It is envisioned that these guidelines will be applied systematically and thus lead to improved care and outcomes in persons with hypertension in the Caribbean. We also hope that the collaboration between the CHRC, PAHO, regional opinion leaders and other agencies will accelerate a more effective and comprehensive approach to the prevention and control of chronic non communicable diseases.

Aim: To produce a unified, evidence-based approach to the management of hypertension in the Caribbean through both a patient-centered and a public health approach.

Objectives

  • To promote the primary prevention of hypertension through the adoption and maintenance of healthy lifestyles.
  • To promote early and accurate diagnosis of hypertension.
  • To improve the quality of care of persons with hypertension.
  • To prevent or delay the onset of co-morbid conditions of diabetes, obesity and dyslipidaemia.
  • To prevent and treat acute and long-term complications of hypertension.
  • To promote education and empowerment of patients, families, communities and healthcare workers.

In the Caribbean, the prevalence of hypertension is estimated to be 26% and as high as 55% in studies of populations over 25 and over 40 years, respectively.

Hypertension is also the cause of considerable mortality in this region; and figures from the Caribbean Epidemiology Centre (CAREC) show that hypertensive disease was the fifth leading cause of death in 2000. It should be noted that the leading causes of death were cerebrovascular disease (including stroke), heart failure and ischaemic heart disease, which are known complications of hypertensive disease. Hypertension is termed "the silent killer," as hypertensives are often asymptomatic.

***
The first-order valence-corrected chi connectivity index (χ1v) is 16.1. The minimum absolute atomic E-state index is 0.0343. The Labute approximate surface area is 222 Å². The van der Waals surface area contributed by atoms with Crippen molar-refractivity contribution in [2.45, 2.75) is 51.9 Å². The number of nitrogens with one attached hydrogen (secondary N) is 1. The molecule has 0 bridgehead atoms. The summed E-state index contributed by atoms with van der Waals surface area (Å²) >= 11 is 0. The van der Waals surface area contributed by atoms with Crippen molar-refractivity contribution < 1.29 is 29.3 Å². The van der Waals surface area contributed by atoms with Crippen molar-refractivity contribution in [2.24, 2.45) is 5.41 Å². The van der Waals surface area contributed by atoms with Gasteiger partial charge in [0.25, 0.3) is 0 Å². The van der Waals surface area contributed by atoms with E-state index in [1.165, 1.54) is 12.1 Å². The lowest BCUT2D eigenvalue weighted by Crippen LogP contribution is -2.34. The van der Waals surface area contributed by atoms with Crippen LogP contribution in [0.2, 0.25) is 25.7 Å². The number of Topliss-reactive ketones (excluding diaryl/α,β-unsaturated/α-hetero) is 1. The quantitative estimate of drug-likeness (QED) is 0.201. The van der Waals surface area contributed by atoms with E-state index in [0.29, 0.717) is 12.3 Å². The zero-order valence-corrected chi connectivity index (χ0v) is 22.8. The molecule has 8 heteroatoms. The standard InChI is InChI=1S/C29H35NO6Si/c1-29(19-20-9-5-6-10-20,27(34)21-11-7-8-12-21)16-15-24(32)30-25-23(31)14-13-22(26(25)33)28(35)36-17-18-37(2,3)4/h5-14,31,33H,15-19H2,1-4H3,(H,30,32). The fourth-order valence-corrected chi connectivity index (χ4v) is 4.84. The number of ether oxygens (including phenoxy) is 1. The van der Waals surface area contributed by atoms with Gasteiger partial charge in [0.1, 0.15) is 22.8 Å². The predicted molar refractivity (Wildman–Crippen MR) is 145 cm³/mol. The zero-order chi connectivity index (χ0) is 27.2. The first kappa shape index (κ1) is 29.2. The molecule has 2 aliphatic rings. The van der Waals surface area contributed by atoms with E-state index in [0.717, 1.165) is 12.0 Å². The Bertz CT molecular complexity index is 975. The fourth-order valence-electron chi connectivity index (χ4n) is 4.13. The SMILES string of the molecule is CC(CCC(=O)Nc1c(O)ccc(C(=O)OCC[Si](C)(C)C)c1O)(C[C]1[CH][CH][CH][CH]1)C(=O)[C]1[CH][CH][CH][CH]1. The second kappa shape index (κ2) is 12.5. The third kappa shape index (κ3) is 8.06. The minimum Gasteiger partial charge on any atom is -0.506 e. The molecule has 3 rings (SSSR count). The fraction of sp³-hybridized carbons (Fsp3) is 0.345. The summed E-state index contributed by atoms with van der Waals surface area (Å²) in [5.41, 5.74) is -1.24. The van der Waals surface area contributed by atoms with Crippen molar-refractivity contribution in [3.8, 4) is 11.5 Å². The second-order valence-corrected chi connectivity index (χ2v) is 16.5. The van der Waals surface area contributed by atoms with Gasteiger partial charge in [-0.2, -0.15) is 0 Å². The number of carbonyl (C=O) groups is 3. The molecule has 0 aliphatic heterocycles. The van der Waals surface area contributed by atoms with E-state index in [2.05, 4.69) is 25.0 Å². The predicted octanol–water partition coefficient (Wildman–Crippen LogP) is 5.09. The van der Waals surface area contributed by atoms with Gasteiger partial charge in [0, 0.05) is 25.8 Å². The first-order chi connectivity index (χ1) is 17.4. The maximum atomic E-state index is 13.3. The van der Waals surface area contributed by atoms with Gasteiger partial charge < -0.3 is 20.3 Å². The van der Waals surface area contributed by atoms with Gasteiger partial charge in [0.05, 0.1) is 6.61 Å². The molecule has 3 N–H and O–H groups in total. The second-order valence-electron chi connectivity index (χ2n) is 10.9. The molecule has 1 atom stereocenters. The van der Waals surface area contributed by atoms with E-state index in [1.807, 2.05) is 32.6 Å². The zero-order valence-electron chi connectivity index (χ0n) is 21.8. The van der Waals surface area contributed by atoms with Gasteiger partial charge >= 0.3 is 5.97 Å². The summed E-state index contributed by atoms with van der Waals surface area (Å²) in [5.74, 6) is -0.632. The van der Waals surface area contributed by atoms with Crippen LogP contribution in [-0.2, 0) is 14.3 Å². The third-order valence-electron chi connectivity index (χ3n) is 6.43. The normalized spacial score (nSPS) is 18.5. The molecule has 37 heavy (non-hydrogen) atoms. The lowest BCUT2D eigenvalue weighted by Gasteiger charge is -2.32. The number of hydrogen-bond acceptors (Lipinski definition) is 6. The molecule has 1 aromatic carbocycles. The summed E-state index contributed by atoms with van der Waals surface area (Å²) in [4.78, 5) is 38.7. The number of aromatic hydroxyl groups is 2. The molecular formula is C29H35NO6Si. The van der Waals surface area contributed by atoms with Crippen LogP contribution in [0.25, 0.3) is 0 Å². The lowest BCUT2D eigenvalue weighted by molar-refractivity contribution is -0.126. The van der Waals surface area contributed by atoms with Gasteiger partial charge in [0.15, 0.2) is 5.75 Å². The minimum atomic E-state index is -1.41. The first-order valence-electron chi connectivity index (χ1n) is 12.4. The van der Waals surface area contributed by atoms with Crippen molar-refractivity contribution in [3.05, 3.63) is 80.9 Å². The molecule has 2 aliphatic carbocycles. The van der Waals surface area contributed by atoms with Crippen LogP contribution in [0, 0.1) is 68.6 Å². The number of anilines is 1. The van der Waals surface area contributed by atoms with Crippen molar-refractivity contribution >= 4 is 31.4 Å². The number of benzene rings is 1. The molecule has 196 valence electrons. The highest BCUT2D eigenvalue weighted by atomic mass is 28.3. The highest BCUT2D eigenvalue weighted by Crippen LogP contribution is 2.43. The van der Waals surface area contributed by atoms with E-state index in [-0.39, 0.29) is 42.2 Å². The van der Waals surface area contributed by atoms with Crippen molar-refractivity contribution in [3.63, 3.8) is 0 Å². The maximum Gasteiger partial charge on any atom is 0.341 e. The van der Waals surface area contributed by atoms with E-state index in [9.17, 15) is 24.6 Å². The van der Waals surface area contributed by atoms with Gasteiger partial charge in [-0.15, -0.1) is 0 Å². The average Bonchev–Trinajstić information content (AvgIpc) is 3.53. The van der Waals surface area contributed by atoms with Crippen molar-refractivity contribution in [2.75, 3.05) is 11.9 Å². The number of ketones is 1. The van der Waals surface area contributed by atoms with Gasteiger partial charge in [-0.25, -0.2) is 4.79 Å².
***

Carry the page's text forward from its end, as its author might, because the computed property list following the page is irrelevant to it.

The factors which contribute to hypertension are similar to those of the other major chronic noncommunicable diseases, such as obesity and diabetes. These include unhealthy diet, high salt intake, inadequate exercise, and excessive use of alcohol. The prevalence of hypertension also usually rises with age.

Findings from the International Comparative Study of Hypertension in Blacks (ICSHIB) indicated that, among persons affected, the awareness of hypertension (>140/90 mmHg) was 65%, treatment was 50% and control 25%, with control rates ranging from 38% in Barbados to 13% in Saint Lucia. In the more recent Barbados Eye Studies, there was little or no improvement (awareness 63%, treatment 53% and control 19%). These figures point to the need for greater public education, improved access to services and greater cooperation between patient and healthcare worker to ensure adherence to treatment goals, since better control will dramatically reduce complications, morbidity, and mortality.

Recent publications urge early and aggressive approaches to prevention and management of hypertension. A new category of pre-hypertension has been described and this warns of the need to start/continue the promotion of healthy lifestyles in those in this category. Tight control of the hypertension itself requires a patient-centered approach of lifestyle modification and drug therapy.

Primary prevention of hypertension must be the goal of the health system and requires actions that target the general population as well as individuals, especially those at higher risk for hypertension. The commonality of many risk factors for hypertension and diabetes justifies an integrated approach to the prevention and control of both. The fact that cardiovascular diseases resulting from hypertension and diabetes account for about 40% of Caribbean mortality further justifies this approach and highlights its urgency.